The Newton Lower Falls Firehouse was built in 1900 to serve the village’s fire prevention needs. As nearby Waban Village’s population surged (along with a stronger tax base) the City of Newton constructed a new fire station in 1918, that could serve both areas. This, the already outdated station, was converted to a village library on the ground floor with a janitor’s apartment and storage above. The space was determined to be surplus by the City and was sold off in 1979, quickly converted to housing by a developer. The building retains much of its original character, down to the hose-drying tower.
My favorite of all workers cottages/houses in Newton’s Lower Falls village is this home, a c.1840 dwelling which is a vernacular Greek Revival style home with excellent proportions and design. Toward the middle of the 19th-century, the Newton Lower Falls Village developed into a premier paper-manufacturing center of eastern Massachusetts, largely due to the water power supplied by the Charles River. One of the most successful paper mills in the area was owned by Lemuel Crehore (1791-1868), who with his success, built workers cottages for his employees and their families! This home was occupied by Nathaniel Wales and his wife Abigail (Jackson). Nathaniel was from Watertown and came to Newton to work in the paper industry. He left and went to Canada in 1802 to create a paper mill there, soon after returning to marry Abigail. The home features a full-length front porch with tapered columns, pilasters at the entry, and Victorian-era windows in a 2-over-2 configuration.
Toward the middle of the 19th-century, the Newton Lower Falls Village developed into a premier paper-manufacturing center of eastern Massachusetts, largely due to the forests and water power supplied by the Charles River. One of the most successful paper mills in the area was owned by Lemuel Crehore (1791-1868), who with his success, built workers cottages for his employees and their families (imagine if businesses did that today)! This Greek Revival workers cottage was occupied by employees of the mill before it was sold when the mill closed, to a house painter. The modest house stands out for the gorgeous wrap-around porch supported by fluted Doric columns, an off-center entrance with sidelights, and corner pilasters.
Toward the middle of the 19th-century, the Newton Lower Falls Village developed into a premier paper-manufacturing center of eastern Massachusetts, largely due water power supplied by the Charles River. One of the most successful paper mills in the area was owned by Lemuel Crehore (1791-1868), who with his success, built workers cottages for his employees and their families (imagine if businesses did that today)! This Greek Revival workers cottage was occupied by employees of the mill, and was sold off after the mill shut down. The house features a deep piazza with three Tuscan columns across the front and scroll-sawn bargeboards at the porch and hanging along the roof, giving it a slight Gothic Revival element.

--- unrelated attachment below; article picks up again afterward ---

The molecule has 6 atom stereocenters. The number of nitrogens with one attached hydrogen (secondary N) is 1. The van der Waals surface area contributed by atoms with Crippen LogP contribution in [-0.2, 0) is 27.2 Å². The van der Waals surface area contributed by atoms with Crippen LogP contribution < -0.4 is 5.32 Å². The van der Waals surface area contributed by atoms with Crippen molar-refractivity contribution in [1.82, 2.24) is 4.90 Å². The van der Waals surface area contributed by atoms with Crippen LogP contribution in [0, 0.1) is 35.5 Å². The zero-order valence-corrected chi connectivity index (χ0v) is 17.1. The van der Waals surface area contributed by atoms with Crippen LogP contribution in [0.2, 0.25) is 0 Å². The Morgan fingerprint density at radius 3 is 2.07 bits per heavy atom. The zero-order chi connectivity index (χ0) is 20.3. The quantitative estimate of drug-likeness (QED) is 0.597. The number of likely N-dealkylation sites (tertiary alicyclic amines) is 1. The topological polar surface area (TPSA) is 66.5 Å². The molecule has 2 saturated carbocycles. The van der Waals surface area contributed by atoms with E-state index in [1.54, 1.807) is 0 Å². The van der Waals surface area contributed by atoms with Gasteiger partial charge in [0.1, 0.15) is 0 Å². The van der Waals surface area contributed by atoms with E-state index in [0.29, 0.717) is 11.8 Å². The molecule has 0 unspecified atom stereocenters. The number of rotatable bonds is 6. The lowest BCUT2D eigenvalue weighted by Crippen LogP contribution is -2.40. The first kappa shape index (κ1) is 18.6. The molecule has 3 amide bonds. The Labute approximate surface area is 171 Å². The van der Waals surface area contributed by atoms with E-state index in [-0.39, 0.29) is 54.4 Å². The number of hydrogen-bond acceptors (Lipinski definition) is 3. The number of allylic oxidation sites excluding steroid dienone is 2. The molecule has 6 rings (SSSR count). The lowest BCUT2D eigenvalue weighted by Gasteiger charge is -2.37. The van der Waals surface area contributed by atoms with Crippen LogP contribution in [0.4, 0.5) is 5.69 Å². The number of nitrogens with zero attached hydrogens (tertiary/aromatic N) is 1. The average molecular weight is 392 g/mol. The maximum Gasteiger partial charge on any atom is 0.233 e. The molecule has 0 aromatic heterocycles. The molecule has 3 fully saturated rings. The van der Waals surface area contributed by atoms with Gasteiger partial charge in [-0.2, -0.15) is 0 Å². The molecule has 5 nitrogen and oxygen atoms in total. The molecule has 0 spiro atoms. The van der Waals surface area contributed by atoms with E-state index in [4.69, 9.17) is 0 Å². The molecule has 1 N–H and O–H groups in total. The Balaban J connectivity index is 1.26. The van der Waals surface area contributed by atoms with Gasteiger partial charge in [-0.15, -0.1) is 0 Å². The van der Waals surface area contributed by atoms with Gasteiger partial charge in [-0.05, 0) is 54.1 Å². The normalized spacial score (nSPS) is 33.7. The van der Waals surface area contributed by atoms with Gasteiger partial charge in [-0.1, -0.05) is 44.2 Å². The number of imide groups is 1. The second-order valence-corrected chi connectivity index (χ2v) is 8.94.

In 1841, Dr. Edward Warren (1805-1878) purchased land, a dwelling house, and outbuildings in the Lower Mills village of Newton for his own property. Edward was the son of Dr. John Warren, a Continental Army surgeon during the American Revolutionary War, founder of the Harvard Medical School, and the younger brother of Dr. Joseph Warren, also a physician and Patriot during the early days of the American Revolution, eventually serving as President of the revolutionary Massachusetts Provincial Congress and dying at the Battle of Bunker Hill. Edward, a much less renowned figure practiced medicine in Boston and Newton and married Caroline Rebecca Ware, the half-sister of Henry Ware, a prominent Harvard professor. The house was likely modernized during Warren’s ownership and is largely Greek Revival in style, but much more modest than one would think given the family connections of the two owners!
Augustus Curtis Wiswall was born in Exeter, NH in 1823. At seventeen, he moved to Boston and sought to live life on the open seas. He saw a ship docked called the “Republic” which was about to set sail to Calcutta. He took several other jobs as he hoped for more adventure as a young man. His final voyage was with a general cargo ship to Brazil. On route, several lawless members of the crew rose up in open mutiny, murdering the captain and first-mate, seizing control of the vessel. Loyal to the captain, Augustus was stabbed but was allowed to live as he was the only man capable of navigating back to land. The small crew scuttled the larger ship and manned the small boat surviving on minimal food. They made it to Rio De Janeiro and managed to board a vessel back to Boston. Wiswall never shared his story but to his wife, who in turn shared his stories after his death. His life back home was more calm, after living in the south and midwest during the Civil War, he moved back to Massachusetts and he bought land in Newton’s Lower Falls village building this home. He operated a paper mill in the village and was active in the local church until his death in 1880.